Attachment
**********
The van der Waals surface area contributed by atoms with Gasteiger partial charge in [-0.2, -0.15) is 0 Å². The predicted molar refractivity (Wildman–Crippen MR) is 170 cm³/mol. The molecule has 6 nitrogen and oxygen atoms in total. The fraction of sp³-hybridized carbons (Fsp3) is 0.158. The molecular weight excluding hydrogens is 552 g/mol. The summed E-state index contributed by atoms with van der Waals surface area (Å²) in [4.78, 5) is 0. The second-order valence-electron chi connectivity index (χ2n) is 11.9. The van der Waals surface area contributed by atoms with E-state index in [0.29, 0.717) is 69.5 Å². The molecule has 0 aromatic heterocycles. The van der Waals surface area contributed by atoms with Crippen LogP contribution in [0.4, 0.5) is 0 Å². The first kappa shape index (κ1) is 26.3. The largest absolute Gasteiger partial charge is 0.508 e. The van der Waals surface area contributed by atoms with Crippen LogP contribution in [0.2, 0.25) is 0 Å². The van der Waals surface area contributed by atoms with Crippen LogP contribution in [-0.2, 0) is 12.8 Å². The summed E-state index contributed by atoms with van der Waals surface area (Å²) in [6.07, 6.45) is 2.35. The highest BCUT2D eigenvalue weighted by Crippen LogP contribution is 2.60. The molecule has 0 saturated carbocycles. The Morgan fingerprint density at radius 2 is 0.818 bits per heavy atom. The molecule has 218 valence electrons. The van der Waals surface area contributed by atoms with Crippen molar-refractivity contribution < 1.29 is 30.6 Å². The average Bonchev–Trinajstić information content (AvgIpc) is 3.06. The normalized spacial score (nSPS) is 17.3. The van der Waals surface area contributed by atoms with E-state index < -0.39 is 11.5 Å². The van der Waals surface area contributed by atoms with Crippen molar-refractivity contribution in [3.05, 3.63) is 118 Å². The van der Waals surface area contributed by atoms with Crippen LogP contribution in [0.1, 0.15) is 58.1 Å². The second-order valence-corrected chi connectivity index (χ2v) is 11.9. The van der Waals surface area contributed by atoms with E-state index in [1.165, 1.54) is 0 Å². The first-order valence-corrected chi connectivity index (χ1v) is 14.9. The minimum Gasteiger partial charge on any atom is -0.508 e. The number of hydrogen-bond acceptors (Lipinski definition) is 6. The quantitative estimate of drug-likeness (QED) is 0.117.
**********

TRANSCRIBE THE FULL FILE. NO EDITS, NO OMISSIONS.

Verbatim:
The van der Waals surface area contributed by atoms with Gasteiger partial charge in [-0.2, -0.15) is 0 Å². The predicted molar refractivity (Wildman–Crippen MR) is 170 cm³/mol. The molecule has 6 nitrogen and oxygen atoms in total. The fraction of sp³-hybridized carbons (Fsp3) is 0.158. The molecular weight excluding hydrogens is 552 g/mol. The summed E-state index contributed by atoms with van der Waals surface area (Å²) in [4.78, 5) is 0. The second-order valence-electron chi connectivity index (χ2n) is 11.9. The van der Waals surface area contributed by atoms with E-state index in [0.29, 0.717) is 69.5 Å². The molecule has 0 aromatic heterocycles. The van der Waals surface area contributed by atoms with Crippen LogP contribution in [0.4, 0.5) is 0 Å². The first kappa shape index (κ1) is 26.3. The largest absolute Gasteiger partial charge is 0.508 e. The van der Waals surface area contributed by atoms with Crippen LogP contribution in [0.2, 0.25) is 0 Å². The van der Waals surface area contributed by atoms with Crippen LogP contribution in [-0.2, 0) is 12.8 Å². The summed E-state index contributed by atoms with van der Waals surface area (Å²) in [6.07, 6.45) is 2.35. The highest BCUT2D eigenvalue weighted by Crippen LogP contribution is 2.60. The molecule has 0 saturated carbocycles. The Morgan fingerprint density at radius 2 is 0.818 bits per heavy atom. The molecule has 218 valence electrons. The van der Waals surface area contributed by atoms with Crippen molar-refractivity contribution < 1.29 is 30.6 Å². The average Bonchev–Trinajstić information content (AvgIpc) is 3.06. The normalized spacial score (nSPS) is 17.3. The van der Waals surface area contributed by atoms with E-state index < -0.39 is 11.5 Å². The van der Waals surface area contributed by atoms with Crippen molar-refractivity contribution in [3.05, 3.63) is 118 Å². The van der Waals surface area contributed by atoms with Crippen LogP contribution in [0.1, 0.15) is 58.1 Å². The second-order valence-corrected chi connectivity index (χ2v) is 11.9. The van der Waals surface area contributed by atoms with E-state index in [1.165, 1.54) is 0 Å². The first-order valence-corrected chi connectivity index (χ1v) is 14.9. The minimum Gasteiger partial charge on any atom is -0.508 e. The number of hydrogen-bond acceptors (Lipinski definition) is 6. The quantitative estimate of drug-likeness (QED) is 0.117.